Editor’s Note: It’s hard to believe that one of the hardest men to have ever graced this Earth, SEAL Team Six founder Dick Marcinko, has been gone for nearly two years now. In this piece, SOFREP Founder and CEO Brandon Webb remembers him fondly–GDM
I first met Dick at one of the most unlikely places I would have guessed to meet the first Commander of SEAL Team 6, the hipster elite lobby of the Ace Hotel in Manhattan. SOFREP had flown him in for a special interview and book signing event.
Dick was older, in his late seventies, but he still had the shine in his eyes and a presence that most hard men have. It is the kind of steely-eyed look you would guess an old west gunfighter would have. Dick was a guy who sat at that card table of life and death and dealt the Ace of Spades face-up to more than a few people.
“Brandon, nice to meet you.”, he said to me as he gripped my hand as if a steel vice had locked onto it.
We made small talk, and I made sure he was happy with his room. I’ve been a VIP at the ACE ever since staying there at the recommendation of a friend when I released my memoir, The Red Circle. The rooms are smart, the location excellent, and the prices are less than most of the tourist trap chain hotels in Times Square with fake reviews.
I made plans to have dinner with him that night at the Breslin next door.
Marcinko was the first SEAL celebrity. Had he not been jailed for embarrassing a lot of brass (read Rogue Warrior if you haven’t), he’d likely have stayed an unknown and not inspired a generation of SEALs, myself included.
Like most great leaders, Marcinko had a way of getting things out of you.
The irony of his imprisonment, like many tell-all books, is that it made him want to tell his side of the story, and what a crazy story it was.
Over dinner, we talked about what he was up to, business, SOFREP, and what it was like to see the rise of the SEAL celebrity since 9-11-2001.
The thing that really still disappoints me to this day is that the Teams really don’t have a great alumni network. We have an annual reunion, but I haven’t been in one since I was on active duty, and it’s mostly a drunk shit-talking fest with a golf game thrown in the middle. Our community does a terrible job of keeping up with the community on the outside, and most of the informal groups are snake pits of professional jealousy that I left a long time ago.
Sadly this had left Dick Marcinko in a strange spot, a legend in the community, sadly forgotten by the same community and generation he inspired.
We spoke about this over a post-dinner whisky and how we would do things differently if we were Admiral for a day.
After 2017, we’d speak now and then to check-in, but we never had a chance to meet in person again.
The next few days, we filmed for almost 12 hours in an attempt to capture some of the best footage we could from the legendary Commander of SEAL Team 6 and Red Cell. The man who essentially founded the unit that would years later track down the world’s most wanted terrorist, Osama Bin Laden, and kill him in the dead of night in Pakistan.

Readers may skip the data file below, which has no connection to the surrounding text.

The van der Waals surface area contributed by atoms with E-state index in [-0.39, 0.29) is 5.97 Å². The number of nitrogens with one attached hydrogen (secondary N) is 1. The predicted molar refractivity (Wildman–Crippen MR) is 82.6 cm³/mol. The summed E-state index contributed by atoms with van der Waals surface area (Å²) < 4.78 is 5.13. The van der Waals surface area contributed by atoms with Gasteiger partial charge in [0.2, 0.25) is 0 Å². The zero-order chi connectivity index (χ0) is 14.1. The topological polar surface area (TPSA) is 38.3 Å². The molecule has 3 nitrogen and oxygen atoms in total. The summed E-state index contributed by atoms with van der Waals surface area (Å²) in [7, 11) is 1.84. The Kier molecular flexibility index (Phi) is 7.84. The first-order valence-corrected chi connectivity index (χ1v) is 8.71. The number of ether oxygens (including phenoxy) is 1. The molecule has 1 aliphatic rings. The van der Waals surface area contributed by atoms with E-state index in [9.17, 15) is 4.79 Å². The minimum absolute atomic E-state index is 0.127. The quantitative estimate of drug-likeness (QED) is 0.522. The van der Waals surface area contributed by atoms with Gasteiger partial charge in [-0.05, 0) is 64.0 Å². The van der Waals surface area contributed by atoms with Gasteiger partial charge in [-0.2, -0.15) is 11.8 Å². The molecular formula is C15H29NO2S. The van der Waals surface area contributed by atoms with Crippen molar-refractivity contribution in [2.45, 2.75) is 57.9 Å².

“There was no way UBL was coming back alive.”
A DEVGRU source told SOFREP post-mission.
I knew we had captured some incredible footage, and I am grateful to this day that I made the decision to fly him out for the interview series we did, and I would encourage you all to watch.
After filming, we had an early dinner with the entire crew and Dick. Marcinko, being the true gent he was, was turned on and engaging as ever, telling war stories from Vietnam and much more. What a special treat it was for all of us. Post dinner, Dick, Eric Davis, and I squeezed into an Uber headed for Union Square, where we had a SOFREP members-only book signing and whisky event in the rare book room at Strand Books.
Having these member-only events is what really makes SOFREP special, at least for me.
I bought an original first-edition copy of Rogue Warrior, which Dick graciously signed. He also was one of the first SEALs to say yes to an endorsement of my book, The Red Circle, but he did grill me over the phone before agreeing to it.
After a few hours, we called it a wrap and decided to head to a local dive bar in the East Village, where my friend John Bush, a legendary NYC bartender, was waiting with a semi-private table for us. I think the name was the Black Crescent. The kind of place that rarely closes and smells of damp beer.
One of the highly motivated SOFREP fans had somehow managed to follow us there, which would have been fine, but he was pretty boozed up and was monopolizing the conversation a bit.
I remember asking Dick if he was good. “Yeah, Brandon, all good; had my fair share of babysitting drunk Team guys, and this is nothing. Tell ya what, I’m going to finish my beer in a minute; here’s what you tell him. Let Dave (name changed) know that you have an important job for him.”
“What’s that?” I shouted into his ear over the loud bar talk.
“Tell him I’ve had too much to drink, and could he make sure I get back to my hotel, plus it’ll save me cab fare!”
The plan worked like a well-planned assault mission.
When I made the request to Dave, he suddenly perked up like a prairie dog.
“Why yes, it would be an honor for me!” he said.
Dave plopped down his credit card, paid the entire bar tab, then ran outside, hailed a cab like a New Yorker, and then darted back in to gather Dick. This guy who only minutes before could barely string together a sentence and had his internal battery in the red was now fully charged in the green with a new sense of purpose! It was a sight to see.
I looked at Dick, the founder of one of the world’s deadliest and most respected counter-terrorism units, as he slid into the yellow cab. Then he looked over at me and gave a slight smile and a wink. Mission accomplished.
Commander Richard Marcinko, United States Navy SEAL, founder of SEAL Team-Six, passed away on Christmas night, December 25th, 2021, his final mission accomplished in this life.
Rest in Peace.